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Mother Theodore Guerin

Within the cultural mythology of Indiana, Hoosiers are traditionally considered good, wholesome folks…but not exactly saints ? The Hoosier demographic was broadened considerably, however, with the canonization of a French native who came to Indiana as a missionary. In 2006, the Catholic Church welcomed into its ranks of 10,000 saints Mother Théodore Guérin, a nun who had died 150 years earlier in Vigo County. Guérin was only the eighth person to be designated a saint in the United States, and the first in Indiana.

Anne-Thérèse Guérin was born in 1798 in the Breton city of Etables, France. She was an exceptionally devout child, at a time when the revolutionary climate discouraged religious practice. Guérin joined the order of the Sisters of Providence in 1823 and by 1831 had taken her perpetual vows. In the late 1830s, Mother Théodore received a call to lead a group of six nuns to establish a mission in the Diocese of Vincennes, a former French fur trading post and significant Catholic hub. Covering 330 square miles in Indiana and eastern Illinois, the diocese served 50,000 practitioners. The sisters’ three-month ocean crossing was followed by an equally arduous journey by stagecoach from New York to western Indiana, where they arrived on October 20, 1840. Just outside of Terre Haute, Mother Théodore promptly set up what is considered the first Catholic school for women, St. Mary’s Academy for Young Ladies, later known as St. Mary-of-the-Woods. Despite ongoing power struggles with the Bishop of Vincennes, who threatened her with banishment from the order and even excommunication from the church, Mother Théodore spent the rest of her life in Indiana, establishing Catholic girls’ schools and orphanages across the state.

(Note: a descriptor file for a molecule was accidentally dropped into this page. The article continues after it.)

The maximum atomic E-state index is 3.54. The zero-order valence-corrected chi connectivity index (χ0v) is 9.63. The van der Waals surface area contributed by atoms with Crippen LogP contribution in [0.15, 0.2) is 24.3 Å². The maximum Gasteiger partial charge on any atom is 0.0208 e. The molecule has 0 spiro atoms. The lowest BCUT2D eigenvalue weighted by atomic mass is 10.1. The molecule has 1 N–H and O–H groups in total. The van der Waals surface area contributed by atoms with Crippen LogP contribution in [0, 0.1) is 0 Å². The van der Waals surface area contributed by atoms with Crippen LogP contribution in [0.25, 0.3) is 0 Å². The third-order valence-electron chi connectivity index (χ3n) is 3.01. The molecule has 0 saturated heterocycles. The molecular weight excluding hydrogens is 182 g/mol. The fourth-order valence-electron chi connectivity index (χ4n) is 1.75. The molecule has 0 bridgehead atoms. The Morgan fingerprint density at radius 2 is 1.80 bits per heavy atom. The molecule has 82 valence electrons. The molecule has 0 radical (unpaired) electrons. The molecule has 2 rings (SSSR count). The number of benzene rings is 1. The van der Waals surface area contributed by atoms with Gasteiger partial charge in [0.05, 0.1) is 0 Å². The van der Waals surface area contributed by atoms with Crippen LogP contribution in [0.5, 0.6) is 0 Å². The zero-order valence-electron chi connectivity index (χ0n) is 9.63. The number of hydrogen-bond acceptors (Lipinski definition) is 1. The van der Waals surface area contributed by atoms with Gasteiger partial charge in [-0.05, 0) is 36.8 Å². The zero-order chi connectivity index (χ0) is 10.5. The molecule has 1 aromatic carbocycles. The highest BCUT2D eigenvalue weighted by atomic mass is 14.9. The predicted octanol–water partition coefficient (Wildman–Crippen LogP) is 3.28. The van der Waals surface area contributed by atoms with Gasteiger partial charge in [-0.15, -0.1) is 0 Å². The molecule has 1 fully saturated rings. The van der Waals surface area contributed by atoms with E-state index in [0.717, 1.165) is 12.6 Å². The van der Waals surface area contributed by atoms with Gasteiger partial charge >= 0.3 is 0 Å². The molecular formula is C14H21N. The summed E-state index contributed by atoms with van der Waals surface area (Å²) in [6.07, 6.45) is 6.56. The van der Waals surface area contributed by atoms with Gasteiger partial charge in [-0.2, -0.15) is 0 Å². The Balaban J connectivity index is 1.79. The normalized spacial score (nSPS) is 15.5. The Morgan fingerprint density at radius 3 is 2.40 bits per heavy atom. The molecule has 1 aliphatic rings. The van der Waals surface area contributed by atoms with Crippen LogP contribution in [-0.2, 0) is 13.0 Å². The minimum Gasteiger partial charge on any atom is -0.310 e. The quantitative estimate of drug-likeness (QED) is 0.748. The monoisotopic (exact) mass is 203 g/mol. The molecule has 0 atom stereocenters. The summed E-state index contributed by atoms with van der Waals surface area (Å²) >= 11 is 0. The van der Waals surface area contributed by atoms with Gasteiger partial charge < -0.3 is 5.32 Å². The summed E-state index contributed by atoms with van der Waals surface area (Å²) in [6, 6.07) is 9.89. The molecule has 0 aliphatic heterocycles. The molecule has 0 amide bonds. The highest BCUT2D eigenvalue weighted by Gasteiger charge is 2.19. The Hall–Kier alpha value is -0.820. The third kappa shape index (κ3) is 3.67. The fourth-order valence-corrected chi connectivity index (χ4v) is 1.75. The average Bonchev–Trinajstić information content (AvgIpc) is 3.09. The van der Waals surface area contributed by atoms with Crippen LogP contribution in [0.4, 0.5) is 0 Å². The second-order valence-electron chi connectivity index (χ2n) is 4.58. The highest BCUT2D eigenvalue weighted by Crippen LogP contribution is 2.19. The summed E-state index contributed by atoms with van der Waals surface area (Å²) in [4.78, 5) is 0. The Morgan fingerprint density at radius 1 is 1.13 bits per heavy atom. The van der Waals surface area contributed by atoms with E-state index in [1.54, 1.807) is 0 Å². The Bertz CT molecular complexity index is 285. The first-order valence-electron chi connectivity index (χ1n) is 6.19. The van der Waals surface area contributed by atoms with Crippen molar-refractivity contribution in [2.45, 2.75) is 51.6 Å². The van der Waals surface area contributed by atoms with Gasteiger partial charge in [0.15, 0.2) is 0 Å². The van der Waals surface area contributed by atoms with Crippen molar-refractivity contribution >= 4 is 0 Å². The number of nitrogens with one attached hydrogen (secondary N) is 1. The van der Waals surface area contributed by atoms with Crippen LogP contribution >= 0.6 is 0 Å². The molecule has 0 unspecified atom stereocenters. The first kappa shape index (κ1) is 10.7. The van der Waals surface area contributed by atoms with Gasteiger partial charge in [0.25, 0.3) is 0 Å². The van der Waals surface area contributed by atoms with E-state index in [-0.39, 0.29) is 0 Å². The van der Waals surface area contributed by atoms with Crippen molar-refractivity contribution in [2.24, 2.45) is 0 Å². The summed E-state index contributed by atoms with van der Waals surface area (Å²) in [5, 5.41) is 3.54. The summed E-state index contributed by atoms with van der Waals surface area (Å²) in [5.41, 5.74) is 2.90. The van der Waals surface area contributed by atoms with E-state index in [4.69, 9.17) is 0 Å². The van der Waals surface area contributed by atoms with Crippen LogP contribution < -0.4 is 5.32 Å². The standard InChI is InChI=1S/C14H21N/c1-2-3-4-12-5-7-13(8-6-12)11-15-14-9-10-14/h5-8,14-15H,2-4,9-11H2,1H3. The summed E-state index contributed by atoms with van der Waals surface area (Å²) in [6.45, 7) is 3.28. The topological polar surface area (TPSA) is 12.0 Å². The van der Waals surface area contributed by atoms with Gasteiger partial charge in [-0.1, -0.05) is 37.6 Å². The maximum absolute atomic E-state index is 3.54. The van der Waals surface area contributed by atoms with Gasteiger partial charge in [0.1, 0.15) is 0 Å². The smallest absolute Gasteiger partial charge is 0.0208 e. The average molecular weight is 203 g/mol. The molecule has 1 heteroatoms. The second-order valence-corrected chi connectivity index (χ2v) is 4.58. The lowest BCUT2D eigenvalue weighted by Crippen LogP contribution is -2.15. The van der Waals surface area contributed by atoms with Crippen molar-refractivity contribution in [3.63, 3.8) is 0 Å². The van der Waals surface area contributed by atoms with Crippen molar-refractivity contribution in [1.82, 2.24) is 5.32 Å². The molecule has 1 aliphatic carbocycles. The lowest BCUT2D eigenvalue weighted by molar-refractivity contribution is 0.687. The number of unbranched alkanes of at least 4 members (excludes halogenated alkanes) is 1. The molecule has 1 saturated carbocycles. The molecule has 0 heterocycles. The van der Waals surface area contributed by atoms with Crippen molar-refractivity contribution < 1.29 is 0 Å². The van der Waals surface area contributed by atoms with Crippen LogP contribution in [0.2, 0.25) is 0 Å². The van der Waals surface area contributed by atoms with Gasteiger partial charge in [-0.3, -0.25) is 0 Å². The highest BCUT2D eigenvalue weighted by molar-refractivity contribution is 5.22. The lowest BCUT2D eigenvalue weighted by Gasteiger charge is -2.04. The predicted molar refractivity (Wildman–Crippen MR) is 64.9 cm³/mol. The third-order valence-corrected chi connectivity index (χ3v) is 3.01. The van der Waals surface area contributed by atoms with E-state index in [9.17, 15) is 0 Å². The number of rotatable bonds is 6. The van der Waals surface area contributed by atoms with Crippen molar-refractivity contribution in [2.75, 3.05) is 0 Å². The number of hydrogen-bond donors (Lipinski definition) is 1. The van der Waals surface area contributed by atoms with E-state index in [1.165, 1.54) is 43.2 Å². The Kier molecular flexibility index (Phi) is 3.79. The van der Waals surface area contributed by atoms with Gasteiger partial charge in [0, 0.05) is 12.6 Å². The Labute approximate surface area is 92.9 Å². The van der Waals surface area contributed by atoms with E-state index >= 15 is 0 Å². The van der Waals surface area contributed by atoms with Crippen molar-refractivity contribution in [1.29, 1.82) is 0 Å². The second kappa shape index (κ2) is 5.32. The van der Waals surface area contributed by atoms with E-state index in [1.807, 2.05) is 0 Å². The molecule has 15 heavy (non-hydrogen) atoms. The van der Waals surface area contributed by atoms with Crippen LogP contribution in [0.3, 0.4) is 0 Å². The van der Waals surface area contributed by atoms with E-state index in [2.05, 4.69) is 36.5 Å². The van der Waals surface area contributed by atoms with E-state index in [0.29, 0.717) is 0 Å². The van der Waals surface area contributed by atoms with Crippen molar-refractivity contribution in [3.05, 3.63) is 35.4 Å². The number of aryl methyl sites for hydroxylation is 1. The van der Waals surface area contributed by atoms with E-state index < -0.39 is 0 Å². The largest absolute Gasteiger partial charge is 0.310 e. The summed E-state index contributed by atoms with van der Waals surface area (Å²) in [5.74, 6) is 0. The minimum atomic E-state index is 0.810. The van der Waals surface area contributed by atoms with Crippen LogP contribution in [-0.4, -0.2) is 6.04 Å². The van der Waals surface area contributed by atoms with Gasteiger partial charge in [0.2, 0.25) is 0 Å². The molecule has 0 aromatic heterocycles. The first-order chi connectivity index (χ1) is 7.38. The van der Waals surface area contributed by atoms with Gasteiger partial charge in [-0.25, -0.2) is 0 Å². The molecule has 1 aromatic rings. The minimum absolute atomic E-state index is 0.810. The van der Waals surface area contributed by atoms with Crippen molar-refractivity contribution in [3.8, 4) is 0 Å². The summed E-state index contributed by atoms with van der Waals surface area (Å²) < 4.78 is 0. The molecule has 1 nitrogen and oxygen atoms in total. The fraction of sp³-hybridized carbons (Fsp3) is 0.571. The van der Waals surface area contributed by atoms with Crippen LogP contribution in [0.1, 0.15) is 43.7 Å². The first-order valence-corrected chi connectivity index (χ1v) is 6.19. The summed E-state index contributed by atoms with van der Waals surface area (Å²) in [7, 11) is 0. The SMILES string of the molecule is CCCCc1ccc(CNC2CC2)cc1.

Although she passed away in 1856, Mother Théodore’s passage to sainthood did not get underway until 1909. The Cause for the Beatification and Canonization of Guérin was launched in 1909, after a certain Sister Mary Theodosia Mug was said to have been healed of breast cancer, vision problems and a nervous condition the morning after praying at Guérin’s tomb. The cause for sainthood was further supported by a healing that occurred almost a century later, considered to be Guérin’s second miracle. Longtime St. Mary-of-the-Woods employee Phil McCord was legally blind and facing corneal surgery in 2000 when a prayer to Guérin was answered with the restoration of perfect sight the next day. Mother Théodore Guérin was canonized by Pope Benedict the 16 th on October 15, 2006 as Saint Theodora.

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